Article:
Et Tu, NPR?

I know I can count on Yahoo! for a …unique… approach to word usage, but I expect better from NPR’s book reviews. Instead:

“Writer Mira Bartok was 40 years old when a semi-trailer hurled into her car on the New York Thruway.”

The word is hurtled. “Hurl,” used in formal speech, needs an object: “She hurled an eraser at the book reviewer.”

The only reason “hurl,” needs no object in its slang sense is because it’s a euphemism—that is, used specifically to avoid mentioning the substance you, er, hurl when you hurl.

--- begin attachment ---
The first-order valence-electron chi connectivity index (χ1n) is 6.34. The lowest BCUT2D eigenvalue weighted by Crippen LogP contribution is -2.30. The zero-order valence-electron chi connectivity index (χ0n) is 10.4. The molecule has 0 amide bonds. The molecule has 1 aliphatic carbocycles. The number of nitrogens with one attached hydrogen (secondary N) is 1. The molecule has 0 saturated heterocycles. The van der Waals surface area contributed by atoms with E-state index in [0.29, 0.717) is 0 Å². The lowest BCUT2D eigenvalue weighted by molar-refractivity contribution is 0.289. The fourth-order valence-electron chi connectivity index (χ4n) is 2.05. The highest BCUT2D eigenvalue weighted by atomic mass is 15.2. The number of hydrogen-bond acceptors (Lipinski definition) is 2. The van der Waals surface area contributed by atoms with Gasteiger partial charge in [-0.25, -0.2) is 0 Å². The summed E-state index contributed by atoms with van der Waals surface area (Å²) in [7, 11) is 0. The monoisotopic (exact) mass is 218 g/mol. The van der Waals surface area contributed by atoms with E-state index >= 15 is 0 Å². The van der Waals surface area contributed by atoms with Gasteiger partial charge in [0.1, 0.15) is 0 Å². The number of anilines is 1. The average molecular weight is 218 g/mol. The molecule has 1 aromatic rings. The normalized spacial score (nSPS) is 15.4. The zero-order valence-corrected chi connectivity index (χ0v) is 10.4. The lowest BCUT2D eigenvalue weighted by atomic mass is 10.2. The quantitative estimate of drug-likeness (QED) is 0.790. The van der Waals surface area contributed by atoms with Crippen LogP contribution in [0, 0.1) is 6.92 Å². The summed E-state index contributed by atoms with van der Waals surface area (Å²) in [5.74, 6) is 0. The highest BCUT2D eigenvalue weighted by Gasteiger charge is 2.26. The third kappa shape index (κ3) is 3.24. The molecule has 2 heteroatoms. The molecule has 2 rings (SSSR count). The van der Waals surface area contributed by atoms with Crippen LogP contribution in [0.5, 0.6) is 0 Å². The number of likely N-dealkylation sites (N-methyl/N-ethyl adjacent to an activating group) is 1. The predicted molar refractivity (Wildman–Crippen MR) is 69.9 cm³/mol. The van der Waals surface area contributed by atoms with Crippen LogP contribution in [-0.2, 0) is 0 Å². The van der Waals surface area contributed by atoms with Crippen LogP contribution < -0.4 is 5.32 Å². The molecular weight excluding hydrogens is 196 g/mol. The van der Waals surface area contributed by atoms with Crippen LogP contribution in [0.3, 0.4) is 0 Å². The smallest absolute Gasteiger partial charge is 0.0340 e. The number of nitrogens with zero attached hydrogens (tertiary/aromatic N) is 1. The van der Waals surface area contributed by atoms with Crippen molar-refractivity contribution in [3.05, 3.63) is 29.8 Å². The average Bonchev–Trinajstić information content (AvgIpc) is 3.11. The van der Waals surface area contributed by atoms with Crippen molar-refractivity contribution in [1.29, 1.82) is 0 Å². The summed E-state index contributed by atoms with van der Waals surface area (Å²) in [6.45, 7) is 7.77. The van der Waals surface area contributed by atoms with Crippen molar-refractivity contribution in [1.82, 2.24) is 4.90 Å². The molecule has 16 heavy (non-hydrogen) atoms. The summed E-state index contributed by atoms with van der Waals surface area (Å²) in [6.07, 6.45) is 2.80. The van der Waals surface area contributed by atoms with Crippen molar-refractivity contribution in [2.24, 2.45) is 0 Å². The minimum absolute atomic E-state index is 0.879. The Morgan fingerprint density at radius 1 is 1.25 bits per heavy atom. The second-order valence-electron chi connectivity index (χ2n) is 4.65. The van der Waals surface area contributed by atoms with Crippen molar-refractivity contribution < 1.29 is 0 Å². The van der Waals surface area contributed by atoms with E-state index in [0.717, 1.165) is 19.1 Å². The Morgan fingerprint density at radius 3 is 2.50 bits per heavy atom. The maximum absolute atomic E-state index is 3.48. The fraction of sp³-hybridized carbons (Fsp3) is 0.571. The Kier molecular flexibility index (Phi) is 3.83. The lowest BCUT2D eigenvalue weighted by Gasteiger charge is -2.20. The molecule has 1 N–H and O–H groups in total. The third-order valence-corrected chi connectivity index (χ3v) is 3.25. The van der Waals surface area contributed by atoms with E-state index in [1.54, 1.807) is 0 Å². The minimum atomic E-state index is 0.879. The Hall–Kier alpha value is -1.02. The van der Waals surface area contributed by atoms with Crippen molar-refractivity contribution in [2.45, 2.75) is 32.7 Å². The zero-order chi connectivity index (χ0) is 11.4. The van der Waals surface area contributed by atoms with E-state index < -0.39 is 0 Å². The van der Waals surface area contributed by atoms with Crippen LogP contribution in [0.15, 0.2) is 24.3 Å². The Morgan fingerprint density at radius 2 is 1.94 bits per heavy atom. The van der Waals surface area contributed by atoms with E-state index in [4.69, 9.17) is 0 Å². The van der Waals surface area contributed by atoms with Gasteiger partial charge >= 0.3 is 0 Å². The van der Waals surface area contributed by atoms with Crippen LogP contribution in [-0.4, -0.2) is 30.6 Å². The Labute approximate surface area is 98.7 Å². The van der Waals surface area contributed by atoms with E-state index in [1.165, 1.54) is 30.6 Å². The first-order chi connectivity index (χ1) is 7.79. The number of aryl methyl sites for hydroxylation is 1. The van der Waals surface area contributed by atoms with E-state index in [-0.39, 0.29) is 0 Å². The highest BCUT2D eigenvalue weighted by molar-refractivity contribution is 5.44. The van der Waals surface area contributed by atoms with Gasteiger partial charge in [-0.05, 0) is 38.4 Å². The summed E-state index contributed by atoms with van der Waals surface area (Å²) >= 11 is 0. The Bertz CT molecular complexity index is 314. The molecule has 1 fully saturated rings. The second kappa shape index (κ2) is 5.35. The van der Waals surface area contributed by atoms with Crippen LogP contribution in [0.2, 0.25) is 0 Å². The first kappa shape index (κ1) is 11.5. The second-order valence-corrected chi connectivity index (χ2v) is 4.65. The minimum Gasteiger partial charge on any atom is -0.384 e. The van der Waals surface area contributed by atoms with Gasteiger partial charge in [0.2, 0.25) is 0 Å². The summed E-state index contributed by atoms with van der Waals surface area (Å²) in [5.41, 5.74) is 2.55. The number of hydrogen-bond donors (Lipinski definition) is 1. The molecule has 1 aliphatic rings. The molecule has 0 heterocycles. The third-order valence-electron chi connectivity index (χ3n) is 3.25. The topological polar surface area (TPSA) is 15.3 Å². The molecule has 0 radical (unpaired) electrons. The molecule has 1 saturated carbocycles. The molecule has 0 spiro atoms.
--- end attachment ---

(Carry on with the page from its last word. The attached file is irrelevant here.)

I’m no stranger to this kind of disappointment with NPR—it seems that eventually, apprise vs. appraise will cause me to lose respect for absolutely everybody in the whole world, until one day I flub it myself and the universe goes up in smoke—but I never expected something quite so gross.


2 Comments (+add yours?)

  1. whiskers09092006
    Jan 13, 2011 @ 23:59:41

    Not me though, right? I know the difference between apprise and appraise. 😉 *hugs*


    • Miss Twitch
      Jan 19, 2011 @ 12:37:28

      Of course! It does disqualify you for jobs with NPR and the defunct TV show Crossing Jordan, though. 😉


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